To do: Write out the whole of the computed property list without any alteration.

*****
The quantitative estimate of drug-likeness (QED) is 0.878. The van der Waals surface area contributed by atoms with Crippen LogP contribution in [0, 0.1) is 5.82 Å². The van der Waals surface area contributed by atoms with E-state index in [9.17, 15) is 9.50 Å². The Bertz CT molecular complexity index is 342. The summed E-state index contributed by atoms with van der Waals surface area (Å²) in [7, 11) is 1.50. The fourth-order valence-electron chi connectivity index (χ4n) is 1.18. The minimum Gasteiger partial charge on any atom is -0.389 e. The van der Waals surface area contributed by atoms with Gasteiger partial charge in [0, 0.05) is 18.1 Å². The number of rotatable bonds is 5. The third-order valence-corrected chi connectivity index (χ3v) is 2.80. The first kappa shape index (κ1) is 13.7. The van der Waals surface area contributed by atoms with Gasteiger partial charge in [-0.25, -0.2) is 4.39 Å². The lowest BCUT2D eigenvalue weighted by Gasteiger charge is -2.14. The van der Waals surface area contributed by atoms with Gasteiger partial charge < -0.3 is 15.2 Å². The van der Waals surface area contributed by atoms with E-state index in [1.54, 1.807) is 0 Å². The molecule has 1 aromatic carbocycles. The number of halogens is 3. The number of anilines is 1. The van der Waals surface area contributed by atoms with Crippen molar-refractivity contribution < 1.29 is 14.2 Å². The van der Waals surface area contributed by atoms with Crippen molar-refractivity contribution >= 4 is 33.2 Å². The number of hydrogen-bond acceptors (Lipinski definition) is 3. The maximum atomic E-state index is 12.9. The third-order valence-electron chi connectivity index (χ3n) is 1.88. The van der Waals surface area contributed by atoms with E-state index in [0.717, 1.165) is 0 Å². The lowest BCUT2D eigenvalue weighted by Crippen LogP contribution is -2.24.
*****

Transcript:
The quantitative estimate of drug-likeness (QED) is 0.878. The van der Waals surface area contributed by atoms with Crippen LogP contribution in [0, 0.1) is 5.82 Å². The van der Waals surface area contributed by atoms with E-state index in [9.17, 15) is 9.50 Å². The Bertz CT molecular complexity index is 342. The summed E-state index contributed by atoms with van der Waals surface area (Å²) in [7, 11) is 1.50. The fourth-order valence-electron chi connectivity index (χ4n) is 1.18. The minimum Gasteiger partial charge on any atom is -0.389 e. The van der Waals surface area contributed by atoms with Gasteiger partial charge in [0, 0.05) is 18.1 Å². The number of rotatable bonds is 5. The third-order valence-corrected chi connectivity index (χ3v) is 2.80. The first kappa shape index (κ1) is 13.7. The van der Waals surface area contributed by atoms with Gasteiger partial charge in [-0.25, -0.2) is 4.39 Å². The lowest BCUT2D eigenvalue weighted by Gasteiger charge is -2.14. The van der Waals surface area contributed by atoms with Gasteiger partial charge < -0.3 is 15.2 Å². The van der Waals surface area contributed by atoms with E-state index in [1.54, 1.807) is 0 Å². The molecule has 1 aromatic carbocycles. The number of halogens is 3. The number of anilines is 1. The van der Waals surface area contributed by atoms with Crippen molar-refractivity contribution < 1.29 is 14.2 Å². The van der Waals surface area contributed by atoms with Crippen molar-refractivity contribution >= 4 is 33.2 Å². The number of hydrogen-bond acceptors (Lipinski definition) is 3. The maximum atomic E-state index is 12.9. The third-order valence-electron chi connectivity index (χ3n) is 1.88. The van der Waals surface area contributed by atoms with E-state index in [0.717, 1.165) is 0 Å². The lowest BCUT2D eigenvalue weighted by Crippen LogP contribution is -2.24.